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As I sat in my study, in the twilight of that same day, the door was hurriedly opened, and Judy entered. She looked about the room with a quick glance to see that we were alone, then caught my hand in both of hers, and burst out crying.

"Why, Judy!" I said, "what IS the matter?" But the sobs would not allow her to answer. I was too frightened to put any more questions, and so stood silent—my chest feeling like an empty tomb that waited for death to fill it. At length with a strong effort she checked the succession of her sobs, and spoke.

"They are killing auntie. She looks like a ghost already," said the child, again bursting into tears.

"Tell me, Judy, what CAN I do for her?"

"You must find out, Mr Walton. If you loved her as much as I do, you would find out what to do."

"But she will not let me do anything for her."

"Yes, she will. She says you promised to help her some day."

"Did she send you, then?"

"No. She did not send me."

"Then how—what—what can I do!"

"Oh, you exact people! You must have everything square and in print before you move. If it had been me now, wouldn't I have been off like a shot! Do get your hat, Mr Walton."

"Come, then, Judy. I will go at once.—Shall I see her?"

And every vein throbbed at the thought of rescuing her from her persecutors, though I had not yet the smallest idea how it was to be effected.

"We will talk about that as we go," said Judy, authoritatively.

In a moment more we were in the open air. It was a still night, with an odour of damp earth, and a hint of green buds in it. A pale half-moon hung in the sky, now and then hidden by the clouds that swept across it, for there was wind in the heavens, though upon earth all was still. I offered Judy my arm, but she took my hand, and we walked on without a word till we had got through the village and out upon the road.

"Now, Judy," I said at last, "tell me what they are doing to your aunt?"

"I don't know what they are doing. But I am sure she will die."

"Is she ill?"

"She is as white as a sheet, and will not leave her room. Grannie must have frightened her dreadfully. Everybody is frightened at her but me, and I begin to be frightened too. And what will become of auntie then?"

"But what can her mother do to her?"

"I don't know. I think it is her determination to have her own way that makes auntie afraid she will get it somehow; and she says now she will rather die than marry Captain Everard. Then there is no one allowed to wait on her but Sarah, and I know the very sight of her is enough to turn auntie sick almost. What has become of Jane I don't know. I haven't seen her all day, and the servants are whispering together more than usual. Auntie can't eat what Sarah brings her, I am sure; else I should almost fancy she was starving herself to death to keep clear of that Captain Everard."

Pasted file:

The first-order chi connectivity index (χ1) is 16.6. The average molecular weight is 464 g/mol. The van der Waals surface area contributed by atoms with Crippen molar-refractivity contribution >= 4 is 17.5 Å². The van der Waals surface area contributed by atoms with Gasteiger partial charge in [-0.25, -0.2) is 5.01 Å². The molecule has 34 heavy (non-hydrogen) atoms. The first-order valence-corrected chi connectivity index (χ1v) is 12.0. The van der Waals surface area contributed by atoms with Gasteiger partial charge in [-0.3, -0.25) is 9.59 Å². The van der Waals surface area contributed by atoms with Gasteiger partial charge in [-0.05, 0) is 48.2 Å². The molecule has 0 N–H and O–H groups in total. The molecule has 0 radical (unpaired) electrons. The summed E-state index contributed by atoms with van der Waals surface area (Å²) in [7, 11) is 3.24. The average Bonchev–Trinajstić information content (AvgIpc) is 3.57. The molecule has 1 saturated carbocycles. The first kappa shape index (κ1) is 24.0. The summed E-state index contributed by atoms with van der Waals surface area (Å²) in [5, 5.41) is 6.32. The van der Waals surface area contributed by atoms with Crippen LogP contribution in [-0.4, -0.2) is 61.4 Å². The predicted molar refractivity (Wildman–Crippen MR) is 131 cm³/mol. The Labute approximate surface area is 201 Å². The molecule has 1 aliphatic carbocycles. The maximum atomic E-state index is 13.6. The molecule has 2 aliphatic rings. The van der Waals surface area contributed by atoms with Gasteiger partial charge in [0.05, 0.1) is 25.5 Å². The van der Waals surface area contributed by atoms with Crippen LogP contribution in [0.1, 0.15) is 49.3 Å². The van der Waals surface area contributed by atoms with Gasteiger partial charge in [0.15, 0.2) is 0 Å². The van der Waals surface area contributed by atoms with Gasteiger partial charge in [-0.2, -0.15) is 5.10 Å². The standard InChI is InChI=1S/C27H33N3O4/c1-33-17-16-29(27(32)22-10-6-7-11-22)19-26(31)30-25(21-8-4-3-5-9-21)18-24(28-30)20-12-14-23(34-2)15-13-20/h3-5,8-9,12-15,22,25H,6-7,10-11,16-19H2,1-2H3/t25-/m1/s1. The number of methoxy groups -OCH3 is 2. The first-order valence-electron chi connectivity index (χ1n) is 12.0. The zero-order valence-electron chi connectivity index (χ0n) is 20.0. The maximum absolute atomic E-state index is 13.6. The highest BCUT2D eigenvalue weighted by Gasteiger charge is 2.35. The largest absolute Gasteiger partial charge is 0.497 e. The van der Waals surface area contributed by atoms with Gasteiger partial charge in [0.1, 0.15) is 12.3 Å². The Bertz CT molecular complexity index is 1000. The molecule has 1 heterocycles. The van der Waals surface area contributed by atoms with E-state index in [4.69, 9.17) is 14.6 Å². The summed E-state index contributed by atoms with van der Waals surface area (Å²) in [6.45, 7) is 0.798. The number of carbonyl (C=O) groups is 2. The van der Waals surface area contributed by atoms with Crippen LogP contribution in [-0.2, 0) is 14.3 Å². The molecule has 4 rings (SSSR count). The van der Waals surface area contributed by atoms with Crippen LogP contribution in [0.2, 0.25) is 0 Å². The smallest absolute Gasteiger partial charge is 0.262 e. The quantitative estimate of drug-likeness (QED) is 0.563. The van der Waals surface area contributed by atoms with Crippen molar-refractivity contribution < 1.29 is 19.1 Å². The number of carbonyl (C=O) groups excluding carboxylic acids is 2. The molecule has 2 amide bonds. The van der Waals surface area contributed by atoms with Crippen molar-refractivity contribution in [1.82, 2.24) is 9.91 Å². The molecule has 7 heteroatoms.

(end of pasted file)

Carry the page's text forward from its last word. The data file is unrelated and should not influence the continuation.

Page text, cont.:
"Is he still at the Hall?"

"Yes. But I don't think it is altogether his fault. Grannie won't let him go. I don't believe he knows how determined auntie is not to marry him. Only, to be sure, though grannie never lets her have more than five shillings in her pocket at a time, she will be worth something when she is married."

"Nothing can make her worth more than she is, Judy," I said, perhaps with some discontent in my tone.

"That's as you and I think, Mr Walton; not as grannie and the captain think at all. I daresay he would not care much more than grannie whether she was willing or not, so long as she married him."

"But, Judy, we must have some plan laid before we reach the Hall; else my coming will be of no use."

"Of course. I know how much I can do, and you must arrange the rest with her. I will take you to the little room up-stairs—we call it the octagon. That you know is just under auntie's room. They will be at dinner—the captain and grannie. I will leave you there, and tell auntie that you want to see her."

"But, Judy,—-"

"Don't you want to see her, Mr Walton?"

"Yes, I do; more than you can think."

"Then I will tell her so."

"But will she come to me?"

"I don't know. We have to find that out."

"Very well. I leave myself in your hands."

I was now perfectly collected. All my dubitation and distress were gone, for I had something to do, although what I could not yet tell. That she did not love Captain Everard was plain, and that she had as yet resisted her mother was also plain, though it was not equally certain that she would, if left at her mercy, go on to resist her. This was what I hoped to strengthen her to do. I saw nothing more within my reach as yet. But from what I knew of Miss Oldcastle, I saw plainly enough that no greater good could be done for her than this enabling to resistance. Self-assertion was so foreign to her nature, that it needed a sense of duty to rouse her even to self-defence. As I have said before, she was clad in the mail of endurance, but was utterly without weapons. And there was a danger of her conduct and then of her mind giving way at last, from the gradual inroads of weakness upon the thews which she left unexercised. In respect of this, I prayed heartily that I might help her.

Judy and I scarcely spoke to each other from the moment we entered the gate till I found myself at a side door which I had never observed till now. It was fastened, and Judy told me to wait till she went in and opened it. The moon was now quite obscured, and I was under no apprehension of discovery. While I stood there I could not help thinking of Dr Duncan's story, and reflecting that the daughter was now returning the kindness shown to the mother.

I had not to wait long before the door opened behind me noiselessly, and I stepped into the dark house. Judy took me by the hand, and led me along a passage, and then up a stair into the little drawing-room. There was no light. She led me to a seat at the farther end, and opening a door close beside me, left me in the dark.